The best way to identify United Productions of America is to say "They're the people who made 'Gerald Mc Boing-Boing.' " And the best way to identify the quality of their product is to say that every time you see one of their animated cartoons you are likely to recapture the sensation you had when you first saw "Steamboat Willie", the early Silly Symphonies, "The Band Concert"—the feeling that something new and wonderful has happened, something almost too good to be true.Gerald McBoing-Boing was a 1950 7 minute Animated Adaptation of a Dr. Seuss record of the same name. It was about a young boy named Gerald McCloy who only spoke in sound effects. Unlike other cartoons at the time, this used a more cartoonish, simplistic style and Limited Animation, although this more a stylistic choice than a way to save money. It became the first successful theatrical cartoon produced by UPA. Three more Gerald shorts would be produced over the next six years. The complete list:
— Gilbert Seldes
- "Gerald McBoing-Boing" (1950)
- "Gerald McBoing-Boing's Symphony" (1953)
- "How Now, McBoing-Boing" (1954)
- "Gerald McBoing! Boing! on Planet Moo" (1956)
Tropes found in "Gerald McBoing-Boing":
- All of the Other Reindeer: Gerald is initially met with scorn and ridicule by the neighborhood children for his being able to speak only in sound effects.
- Bedsheet Ladder: When Gerald is running away.
- Charlie Brown Baldness: As part of the simple style of the cartoon, Gerald has only a squiggly lock on his forehead to indicate hair. He appears to have inherited it from his father.
- Deliberately Monochrome: The shorts use the Limited Palette variation, using only two or three colors per scene. The characters' skin was colored the same as the background, and on some scenes the cels were kept clear so the background color would show through the outlines.
- Limited Animation: one of the Ur Examples.
- Minimalism: These were the shorts that introduced this approach to animation in the public mind. Characters drawn with as few lines as possible, sparse backgrounds, limited color palette, everything pared down to the bare essentials.
- Rhymes on a Dime: All the dialogue and narration on the first three shorts is in rhyme, Gerald McBoing-Boing on the Planet Moo being the lone holdout.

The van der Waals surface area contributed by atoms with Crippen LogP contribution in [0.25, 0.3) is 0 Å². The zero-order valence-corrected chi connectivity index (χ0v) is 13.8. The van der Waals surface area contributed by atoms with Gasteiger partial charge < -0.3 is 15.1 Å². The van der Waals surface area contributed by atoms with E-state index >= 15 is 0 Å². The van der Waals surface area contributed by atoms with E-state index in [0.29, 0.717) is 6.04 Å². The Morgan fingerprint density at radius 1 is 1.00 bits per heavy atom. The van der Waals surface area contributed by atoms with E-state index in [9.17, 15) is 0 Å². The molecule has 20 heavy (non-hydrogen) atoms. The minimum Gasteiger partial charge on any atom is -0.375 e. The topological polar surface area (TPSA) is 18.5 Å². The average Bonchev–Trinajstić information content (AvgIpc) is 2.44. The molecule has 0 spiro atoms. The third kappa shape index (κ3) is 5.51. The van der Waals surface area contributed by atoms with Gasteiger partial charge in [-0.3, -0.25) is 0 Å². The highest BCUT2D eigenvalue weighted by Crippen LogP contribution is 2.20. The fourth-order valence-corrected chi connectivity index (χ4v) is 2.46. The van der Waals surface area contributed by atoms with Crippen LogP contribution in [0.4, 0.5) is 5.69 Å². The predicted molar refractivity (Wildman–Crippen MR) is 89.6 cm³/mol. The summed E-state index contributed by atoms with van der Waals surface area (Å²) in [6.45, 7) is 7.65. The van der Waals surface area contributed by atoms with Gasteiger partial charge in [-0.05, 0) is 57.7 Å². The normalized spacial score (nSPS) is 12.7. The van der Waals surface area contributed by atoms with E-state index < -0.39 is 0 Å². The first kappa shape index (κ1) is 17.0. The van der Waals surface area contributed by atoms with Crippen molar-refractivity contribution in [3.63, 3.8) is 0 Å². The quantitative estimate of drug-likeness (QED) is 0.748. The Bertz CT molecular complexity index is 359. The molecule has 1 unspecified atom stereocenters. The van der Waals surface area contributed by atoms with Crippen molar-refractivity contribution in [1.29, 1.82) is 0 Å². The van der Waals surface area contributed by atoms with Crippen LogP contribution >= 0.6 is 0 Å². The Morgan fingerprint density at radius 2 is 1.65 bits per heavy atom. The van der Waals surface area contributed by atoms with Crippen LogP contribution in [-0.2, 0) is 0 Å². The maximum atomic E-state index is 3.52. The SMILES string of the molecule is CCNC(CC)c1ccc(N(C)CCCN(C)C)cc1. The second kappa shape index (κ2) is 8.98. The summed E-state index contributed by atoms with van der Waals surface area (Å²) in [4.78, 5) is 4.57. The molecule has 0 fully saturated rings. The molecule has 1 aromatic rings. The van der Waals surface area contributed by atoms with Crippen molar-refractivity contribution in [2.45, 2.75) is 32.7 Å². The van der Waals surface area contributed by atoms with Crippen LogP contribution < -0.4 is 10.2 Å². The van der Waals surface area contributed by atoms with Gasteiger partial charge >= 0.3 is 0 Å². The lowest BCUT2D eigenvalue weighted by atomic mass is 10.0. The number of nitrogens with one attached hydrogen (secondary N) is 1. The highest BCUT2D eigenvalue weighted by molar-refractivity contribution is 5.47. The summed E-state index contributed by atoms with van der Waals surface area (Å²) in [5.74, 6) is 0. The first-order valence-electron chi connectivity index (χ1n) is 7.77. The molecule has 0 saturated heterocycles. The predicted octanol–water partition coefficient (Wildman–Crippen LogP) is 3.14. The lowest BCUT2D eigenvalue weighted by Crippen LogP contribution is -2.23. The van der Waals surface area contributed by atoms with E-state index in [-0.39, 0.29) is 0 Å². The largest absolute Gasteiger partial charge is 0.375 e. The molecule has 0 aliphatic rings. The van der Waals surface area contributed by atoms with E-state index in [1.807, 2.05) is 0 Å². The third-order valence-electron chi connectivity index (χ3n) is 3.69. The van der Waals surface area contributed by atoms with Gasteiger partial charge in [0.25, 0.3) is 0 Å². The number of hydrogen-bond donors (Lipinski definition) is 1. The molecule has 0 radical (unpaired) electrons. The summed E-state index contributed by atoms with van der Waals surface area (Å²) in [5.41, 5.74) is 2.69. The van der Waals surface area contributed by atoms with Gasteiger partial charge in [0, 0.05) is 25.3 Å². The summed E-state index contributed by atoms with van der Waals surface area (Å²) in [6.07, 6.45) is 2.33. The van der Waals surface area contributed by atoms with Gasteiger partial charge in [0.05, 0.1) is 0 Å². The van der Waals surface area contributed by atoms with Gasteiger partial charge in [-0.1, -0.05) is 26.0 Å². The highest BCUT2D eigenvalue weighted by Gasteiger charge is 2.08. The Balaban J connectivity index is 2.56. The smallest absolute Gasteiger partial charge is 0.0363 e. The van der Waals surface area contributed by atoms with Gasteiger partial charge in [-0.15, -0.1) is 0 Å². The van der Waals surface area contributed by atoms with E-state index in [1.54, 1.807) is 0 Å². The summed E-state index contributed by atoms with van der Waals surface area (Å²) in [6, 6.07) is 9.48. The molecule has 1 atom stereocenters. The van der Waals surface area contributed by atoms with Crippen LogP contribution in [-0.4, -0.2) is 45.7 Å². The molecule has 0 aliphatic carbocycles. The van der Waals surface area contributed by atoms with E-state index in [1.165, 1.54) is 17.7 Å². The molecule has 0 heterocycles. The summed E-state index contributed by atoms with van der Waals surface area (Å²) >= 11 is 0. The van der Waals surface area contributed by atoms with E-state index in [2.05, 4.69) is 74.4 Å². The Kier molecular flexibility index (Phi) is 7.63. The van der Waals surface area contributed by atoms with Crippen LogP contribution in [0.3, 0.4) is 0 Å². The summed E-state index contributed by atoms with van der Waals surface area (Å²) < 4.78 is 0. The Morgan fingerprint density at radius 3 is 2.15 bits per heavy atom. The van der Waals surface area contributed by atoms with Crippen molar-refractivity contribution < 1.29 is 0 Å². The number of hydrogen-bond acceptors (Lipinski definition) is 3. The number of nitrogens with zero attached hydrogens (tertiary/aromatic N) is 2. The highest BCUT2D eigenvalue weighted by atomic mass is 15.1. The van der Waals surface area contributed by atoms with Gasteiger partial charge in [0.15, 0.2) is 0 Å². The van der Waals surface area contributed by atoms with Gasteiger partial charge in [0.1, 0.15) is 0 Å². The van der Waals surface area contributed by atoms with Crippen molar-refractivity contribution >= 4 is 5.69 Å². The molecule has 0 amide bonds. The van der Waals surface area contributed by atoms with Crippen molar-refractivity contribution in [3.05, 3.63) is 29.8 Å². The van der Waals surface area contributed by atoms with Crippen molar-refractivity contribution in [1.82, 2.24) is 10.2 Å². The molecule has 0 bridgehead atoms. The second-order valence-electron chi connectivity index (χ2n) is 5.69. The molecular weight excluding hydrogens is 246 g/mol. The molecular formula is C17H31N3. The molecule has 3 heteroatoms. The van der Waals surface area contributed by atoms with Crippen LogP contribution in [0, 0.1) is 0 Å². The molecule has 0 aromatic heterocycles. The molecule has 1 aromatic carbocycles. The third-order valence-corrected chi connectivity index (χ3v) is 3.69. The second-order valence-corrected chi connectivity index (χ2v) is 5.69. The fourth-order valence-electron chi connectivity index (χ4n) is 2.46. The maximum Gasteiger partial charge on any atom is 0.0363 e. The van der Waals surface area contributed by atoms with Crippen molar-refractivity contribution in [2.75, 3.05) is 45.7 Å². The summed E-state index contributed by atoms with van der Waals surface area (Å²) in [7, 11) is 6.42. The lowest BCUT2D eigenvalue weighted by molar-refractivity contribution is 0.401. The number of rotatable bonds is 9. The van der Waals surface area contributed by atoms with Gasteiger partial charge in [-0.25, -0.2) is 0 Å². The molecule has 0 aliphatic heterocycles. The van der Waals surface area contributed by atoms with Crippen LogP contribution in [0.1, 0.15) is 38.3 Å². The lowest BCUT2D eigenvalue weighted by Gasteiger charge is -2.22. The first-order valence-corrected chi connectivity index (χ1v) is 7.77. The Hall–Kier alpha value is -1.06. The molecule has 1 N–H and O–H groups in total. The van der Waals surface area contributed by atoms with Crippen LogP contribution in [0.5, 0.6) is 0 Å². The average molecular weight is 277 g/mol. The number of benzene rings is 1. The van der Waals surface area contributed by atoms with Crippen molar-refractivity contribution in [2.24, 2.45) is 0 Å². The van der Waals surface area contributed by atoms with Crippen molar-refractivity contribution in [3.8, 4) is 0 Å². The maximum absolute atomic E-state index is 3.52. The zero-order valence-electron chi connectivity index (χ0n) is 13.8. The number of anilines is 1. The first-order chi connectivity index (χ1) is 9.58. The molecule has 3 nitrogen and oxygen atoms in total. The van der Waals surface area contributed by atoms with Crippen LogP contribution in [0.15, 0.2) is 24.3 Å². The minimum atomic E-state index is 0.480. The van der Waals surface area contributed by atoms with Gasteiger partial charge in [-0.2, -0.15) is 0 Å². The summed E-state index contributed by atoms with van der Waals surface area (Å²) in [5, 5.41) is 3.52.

- Running Away From Home: Gerald in the first short.
- Suddenly Voiced: As Tiny Tim in Mr. Magoo's Christmas Carol. Though it is unclear if it is actually is voice, or if Gerald is lip-synching.
- The Unintelligible
Tropes found in the second and third "McBoing-Boing" cartoons:
- Driven to Suicide: Professor Joyce in How Now, McBoing-Boing is so despondent by his failure to cure Gerald that he considers drinking poison.
- Short-Distance Phone Call: In How Now, McBoing-Boing, it's discovered that Gerald's sounds are translated when he speaks through the phone. Thus he is able to communicate with his parents by calling them from the same room.
- Thumbtack on the Chair: Prof. Joyce pulls it on poor Gerald in How Now, Mc Boing-Boing, in an attempt to make him speak involuntarily. Instead of saying "Ouch!" as Prof. Joyce hoped, Gerald instead makes the sound of a car tire blowing out, then gives the professor a Death Glare.
The 2005 animated series has examples of the following.
- Ambiguously Brown: Janine.
- Black Best Friend: Jacob.
- Bumbling Dad: Gerald's dad, who also doubles as a Bungling Inventor.
- Cool Big Bro: Jacob to his little sister.
- Costumer: The fantasy tales have the three kids in costumes depending on the setting of the story.
- Free-Range Children: Most of the time, Gerald and his friends can go to places like the baseball stadium or the movies alone, although on some occasions, Gerald's parents are with them.
- Gasshole: His dog, Burp.
- Meaningful Name: Guess why the dog is named "Burp."
- Meganekko: Janine.
- One of the Kids: Gerald's parents.
- The Prankster: Gerald does this sometimes with his sound effects. It's usually in good fun, though.
- íThree Amigos!: Gerald, Jacob, and Janine.
- You Gotta Have Green Hair: Janine's hair turns green in one of the fantasy tales.